Allen Integrated Cell is a powerful tool for visualizing biology in 3D

What does a cell look like? If you had to draw one, you’d probably do the usual thing: a sort of fried egg with a nucleus yolk and a couple ribosomes peppered around, maybe a rough endoplasmic reticulum if you’re fancy. But cells are vastly more complicated than that, not to mention 3-dimensional. Allen Integrated Cell is a new tool that lets anyone visualize cells the way they actually exist in the body.

It’s from the Allen Institute for Cell Science, a Seattle research outfit founded by Microsoft co-founder Paul Allen. The institute has been doing research in this direction for some time, but today is the first public release of the Integrated Cell program, which you can try on the web right here.

The application is focused on stem cells specifically. The 3D models aren’t just based on theory but on direct recording and observation done in-house. There are dozens of cell types and you can toggle the visibility of numerous proteins and substances that make up the cell.

In addition to observed locations of organelles and proteins, the system has learned to predict those locations by studying other similar cells, so even in cells that haven’t been searched for a given substance, its presence can be inferred by a probabilistic model.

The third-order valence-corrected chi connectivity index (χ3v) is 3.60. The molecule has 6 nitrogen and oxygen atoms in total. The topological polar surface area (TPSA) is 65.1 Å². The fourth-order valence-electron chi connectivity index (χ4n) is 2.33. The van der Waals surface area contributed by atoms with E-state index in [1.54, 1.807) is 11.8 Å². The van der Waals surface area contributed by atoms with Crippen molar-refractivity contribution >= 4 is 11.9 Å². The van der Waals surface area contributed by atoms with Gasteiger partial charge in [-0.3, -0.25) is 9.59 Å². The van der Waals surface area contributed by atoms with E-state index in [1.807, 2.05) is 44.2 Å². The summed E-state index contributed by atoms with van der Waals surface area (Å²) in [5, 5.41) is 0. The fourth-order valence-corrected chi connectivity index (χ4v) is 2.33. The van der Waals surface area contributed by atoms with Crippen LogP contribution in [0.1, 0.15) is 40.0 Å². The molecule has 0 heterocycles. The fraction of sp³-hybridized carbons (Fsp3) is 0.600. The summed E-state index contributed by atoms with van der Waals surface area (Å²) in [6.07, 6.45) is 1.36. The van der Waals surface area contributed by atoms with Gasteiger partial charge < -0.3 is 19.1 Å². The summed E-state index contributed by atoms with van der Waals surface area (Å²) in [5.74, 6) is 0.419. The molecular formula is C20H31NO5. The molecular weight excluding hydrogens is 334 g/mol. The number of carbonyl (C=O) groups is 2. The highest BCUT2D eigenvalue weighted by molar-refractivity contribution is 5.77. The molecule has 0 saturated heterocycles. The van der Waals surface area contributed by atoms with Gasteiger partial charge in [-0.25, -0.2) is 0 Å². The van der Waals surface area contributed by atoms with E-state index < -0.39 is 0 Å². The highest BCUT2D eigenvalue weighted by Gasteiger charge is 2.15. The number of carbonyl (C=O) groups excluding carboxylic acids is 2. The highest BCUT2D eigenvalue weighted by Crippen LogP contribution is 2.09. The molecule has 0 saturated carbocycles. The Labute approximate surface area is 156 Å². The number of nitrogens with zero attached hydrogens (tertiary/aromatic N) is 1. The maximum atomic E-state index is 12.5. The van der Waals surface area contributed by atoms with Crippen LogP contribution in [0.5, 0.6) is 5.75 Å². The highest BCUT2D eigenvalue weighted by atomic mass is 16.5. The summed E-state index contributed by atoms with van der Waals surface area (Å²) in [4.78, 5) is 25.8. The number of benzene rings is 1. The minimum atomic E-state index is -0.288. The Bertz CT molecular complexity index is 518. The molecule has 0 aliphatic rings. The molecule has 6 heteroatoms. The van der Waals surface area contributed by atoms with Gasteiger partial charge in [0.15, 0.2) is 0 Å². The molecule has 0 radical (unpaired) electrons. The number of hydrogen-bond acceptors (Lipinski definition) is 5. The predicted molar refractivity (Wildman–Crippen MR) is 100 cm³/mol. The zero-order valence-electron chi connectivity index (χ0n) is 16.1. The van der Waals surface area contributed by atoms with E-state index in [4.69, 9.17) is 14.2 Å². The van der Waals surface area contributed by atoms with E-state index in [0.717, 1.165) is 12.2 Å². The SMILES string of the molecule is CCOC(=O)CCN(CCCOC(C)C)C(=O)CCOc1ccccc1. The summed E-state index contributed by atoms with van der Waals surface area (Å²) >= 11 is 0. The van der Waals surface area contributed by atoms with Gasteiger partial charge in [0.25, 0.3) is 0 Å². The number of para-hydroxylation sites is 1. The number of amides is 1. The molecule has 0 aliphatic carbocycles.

This is important because the process used to select certain substances or organelles to fluoresce and be directly visible to microscopes isn’t good for the cells, and to tag multiple items is to risk cell death. But if the model can figure out where organelle A is based on the presence and shape of membrane B, tagging isn’t necessary.

“This is a new way to see inside living human cells. It’s like seeing the whole cell for the first time,” said the Institute’s executive director, Rick Horwitz, in a press release. “In the future, this will impact drug discovery, disease research and how we frame basic studies involving human cells.”

If you’re not a microbiologist, these will probably just look like poorly painted rocks or modern art. But to someone studying how a certain protein acts in vivo, how it responds to certain medications or hormones, what internal processes govern its distribution, this could be a powerful tool.

Still sound interesting? Check out the institute’s visual guide to human cells, also new today, and relive your high school biology days, but with an awesome web-native 3D viewer.

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